For a short period after I moved to Las Vegas, I thought that I had forgotten my shower curtain in California. However, I soon remembered that I never actually had a shower curtain (my apartment used to have a sliding glass door, and the team house shower curtain belongs in the team house), so I went and bought a new shower curtain. I bought a Volens ruffled white shower curtain because it looked more luxurious and elegant than a regular printed shower curtain, and it fit my apartment’s minimalistic and simple theme pretty well. After it arrived, I hung it up using the included rings, and I had my shower curtain. Now normally, Amazon gives you product recommendations based off what you purchase. Sometimes it will recommend the same item again in the case of refillable products, but for one-time or big purchases (like televisions), it usually won’t continue to recommend you even more TVs, as it knows you now already have one. In those situations, it may instead start recommending related products, like a TV wall mount. For some reason, Amazon insisted on constantly giving me additional shower curtain recommendations. Now, if I had purchased a product like dog treats, it would make sense for Amazon to continue recommending dog treats to me, as my (theoretically-existing) dog (for the purposes of this example) would eventually finish consuming the treats and need more. However, people generally don’t eat or replace their shower curtains too often, so I was very confused as to why my recommendations were lined with more shower curtains. I ended up just ignoring the recommendations, and everything was fine for two months. But recently, my shower curtain started smelling a bit unpleasant – it was actually the smell that clothes give off if they’ve been left out to air dry in a humid and bacteria-prone area, instead of being quickly dried in a machine dryer. This wasn’t a problem, though – I just unhooked my fancy shower curtain from the rings and threw it in the washing machine and dryer. It shrunk. For some reason, the shower curtain railing above my bathtub is unusually high, and on top of that, my tub is one of those hybrid soaking tubs that are ergonomically designed in an oval (which requires even more leftover curtain at the bottom to be able to stretch inward and fit inside the tub). My royal shower curtain was already only just barely making it in, but with it just barely shrinking in the wash (because this was made out of polyester and not vinyl), it was hanging above the tub. This is the moment I discovered that Amazon knew what was going to happen months before it happened, and I began questioning the meaning of life. Amazon somehow knew that, because I had only purchased a polyester fabric shower curtain and no vinyl shower curtain liner to go with it, it should keep recommending shower curtains because it predicted that (1) I needed something vinyl to go inside the tub, (2) I would wash this shower curtain, it would shrink, and I would need to buy a new one, or (3) both. I picked out a PEVA shower curtain liner and placed my order. The shower curtain recommendations instantly disappeared. Now Amazon is recommending different kinds of body wash, soap, and toothbrushes to me. I haven’t replaced my toothbrush in 4 months. I’m just going to pretend like Amazon doesn’t actually know that, and they just made a lucky guess.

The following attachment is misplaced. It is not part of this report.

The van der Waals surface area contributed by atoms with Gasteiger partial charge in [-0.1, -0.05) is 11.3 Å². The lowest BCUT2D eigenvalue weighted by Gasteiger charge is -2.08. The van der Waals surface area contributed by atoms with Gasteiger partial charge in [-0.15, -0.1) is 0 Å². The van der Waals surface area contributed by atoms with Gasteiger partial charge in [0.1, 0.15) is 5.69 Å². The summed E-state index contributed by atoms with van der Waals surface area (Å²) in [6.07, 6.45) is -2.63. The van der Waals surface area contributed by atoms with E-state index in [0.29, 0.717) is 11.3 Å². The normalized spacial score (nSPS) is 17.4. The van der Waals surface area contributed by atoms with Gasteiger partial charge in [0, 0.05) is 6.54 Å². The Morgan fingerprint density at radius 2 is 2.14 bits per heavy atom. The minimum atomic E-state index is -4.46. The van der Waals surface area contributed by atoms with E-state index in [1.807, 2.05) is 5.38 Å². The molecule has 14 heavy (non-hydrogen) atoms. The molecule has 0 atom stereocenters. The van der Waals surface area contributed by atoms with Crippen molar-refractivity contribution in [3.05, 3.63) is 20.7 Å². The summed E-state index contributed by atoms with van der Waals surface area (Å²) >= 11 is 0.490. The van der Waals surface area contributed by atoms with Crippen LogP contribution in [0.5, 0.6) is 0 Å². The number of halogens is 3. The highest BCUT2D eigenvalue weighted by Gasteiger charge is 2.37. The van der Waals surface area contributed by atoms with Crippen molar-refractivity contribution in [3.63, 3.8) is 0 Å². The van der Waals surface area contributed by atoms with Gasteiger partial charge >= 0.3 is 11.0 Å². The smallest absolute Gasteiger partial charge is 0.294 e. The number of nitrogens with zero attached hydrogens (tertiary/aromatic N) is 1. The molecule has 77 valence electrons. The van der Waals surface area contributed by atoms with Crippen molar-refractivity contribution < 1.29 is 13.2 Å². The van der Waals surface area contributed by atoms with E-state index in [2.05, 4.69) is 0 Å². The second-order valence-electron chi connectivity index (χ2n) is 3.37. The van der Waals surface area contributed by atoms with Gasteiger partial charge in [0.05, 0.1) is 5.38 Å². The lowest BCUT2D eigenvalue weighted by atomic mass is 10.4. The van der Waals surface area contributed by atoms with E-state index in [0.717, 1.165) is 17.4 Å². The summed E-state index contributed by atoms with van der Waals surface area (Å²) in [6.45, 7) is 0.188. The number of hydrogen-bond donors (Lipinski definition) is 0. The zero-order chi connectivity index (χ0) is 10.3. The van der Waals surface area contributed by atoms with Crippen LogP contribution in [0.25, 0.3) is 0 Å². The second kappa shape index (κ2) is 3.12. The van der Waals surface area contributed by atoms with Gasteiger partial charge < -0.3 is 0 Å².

I was originally going to title this blog post “I am now officially a Nevadan” as a follow-up to the story of how I nearly failed my eye exam when transferring my driver’s license over from Illinois to Nevada. But, when I went to photograph my two driver’s licenses to show the difference between the two, I noticed something pretty interesting. I have a Canon PowerShot G7X Mark II, which comes with facial recognition. There’s a setting in the camera where you take multiple photographs of yourself and record them into the camera, allowing it to recognize you in photos and videos. I guess this allows you to stay in focus a bit better, because the camera knows that you are the star of whatever you are filming. I personally don’t think it’s really that noticeable, but apparently, my face has changed enough that my camera consistently detects my current face as my real face, even though I don’t have glasses on (yes, I still wear glasses, and all benchmark photos in the camera are me with my glasses on; I just had to take them off for my driver’s license photo because the photographer asked me to). I guess this blog post technically could’ve gone either way – if it recognized me as my old photo, I would’ve laughed at how I used to be me more than I currently am, then just attribute the discrepancy to my glasses. But either way, I found it pretty interesting.
I’ve been doing some shopping for collectables on eBay lately. I’ve never really been much of a materialistic person (and I’m still not), but I recently started collecting Absol Pokémon cards for two main reasons – the first reason being that Pokémon has had quite a significant impact on my childhood and it seemed like, if I were to collect anything, cards of my favorite Pokémon would be reasonable. The second reason is a bit more complex. I often criticize people for being too materialistic and focusing too much on possessions, especially if these are material possessions that aren’t even used that much and serve no real function or purpose. I personally believe in spending a lot of money on items that you use often, then offsetting that extra spending by just straight-up not purchasing items that you don’t really need – this is a pretty straightforward way to enhance your quality of life. However, I’m also under the belief that it’s very difficult to understand other people’s “strange” behaviors unless you are there in their shoes. As a result, in order to ensure that I’m not “missing out” on something simply because I’m not a collector of an item, and to make sure that I’m not making this criticism out of ignorance, I decided to partake in the activity for first-hand experience. That explanation got quite a bit more involved than I anticipated, especially for a blog post titled “how not to address a letter.” As I mentioned moments ago, I’ve been buying very cheap Absol Pokémon cards off eBay to try and round out my collection, some of which are only available from international sellers. I found one particular foreign card offered by a German seller, so I purchased the item. Of course, being from Germany, the seller most likely wasn’t too familiar with United States addresses. However, instead of just copying the address exactly like how I submitted it to him, he decided to apply his own unique twist: I’ve historically complained a substantial amount about the United States Postal Service for leaving my packages in front of random, incorrect doors, or putting my mail in the wrong mailbox, but in this case, I’m genuinely impressed that an envelope addressed to “8SΛCA Las Vegan” somehow still ended up in my mailbox.